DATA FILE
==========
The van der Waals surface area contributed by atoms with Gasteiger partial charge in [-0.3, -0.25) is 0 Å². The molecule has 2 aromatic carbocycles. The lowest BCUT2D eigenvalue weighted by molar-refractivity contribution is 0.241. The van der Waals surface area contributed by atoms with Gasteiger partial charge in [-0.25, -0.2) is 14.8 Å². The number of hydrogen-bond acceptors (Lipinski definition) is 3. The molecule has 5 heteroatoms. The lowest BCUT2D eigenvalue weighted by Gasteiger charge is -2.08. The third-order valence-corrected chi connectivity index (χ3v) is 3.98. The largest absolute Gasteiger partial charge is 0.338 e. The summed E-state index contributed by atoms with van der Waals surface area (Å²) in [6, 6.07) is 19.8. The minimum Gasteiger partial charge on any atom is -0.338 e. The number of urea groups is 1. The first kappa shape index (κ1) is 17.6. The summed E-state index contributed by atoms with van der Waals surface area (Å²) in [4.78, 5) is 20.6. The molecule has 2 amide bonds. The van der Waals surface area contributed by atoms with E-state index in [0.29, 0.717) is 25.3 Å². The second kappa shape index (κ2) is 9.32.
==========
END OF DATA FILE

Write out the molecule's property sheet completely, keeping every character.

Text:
The van der Waals surface area contributed by atoms with Gasteiger partial charge in [-0.3, -0.25) is 0 Å². The molecule has 2 aromatic carbocycles. The lowest BCUT2D eigenvalue weighted by molar-refractivity contribution is 0.241. The van der Waals surface area contributed by atoms with Gasteiger partial charge in [-0.25, -0.2) is 14.8 Å². The number of hydrogen-bond acceptors (Lipinski definition) is 3. The molecule has 5 heteroatoms. The lowest BCUT2D eigenvalue weighted by Gasteiger charge is -2.08. The third-order valence-corrected chi connectivity index (χ3v) is 3.98. The largest absolute Gasteiger partial charge is 0.338 e. The summed E-state index contributed by atoms with van der Waals surface area (Å²) in [6, 6.07) is 19.8. The minimum Gasteiger partial charge on any atom is -0.338 e. The number of urea groups is 1. The first kappa shape index (κ1) is 17.6. The summed E-state index contributed by atoms with van der Waals surface area (Å²) in [4.78, 5) is 20.6. The molecule has 2 amide bonds. The van der Waals surface area contributed by atoms with E-state index in [0.29, 0.717) is 25.3 Å². The second kappa shape index (κ2) is 9.32.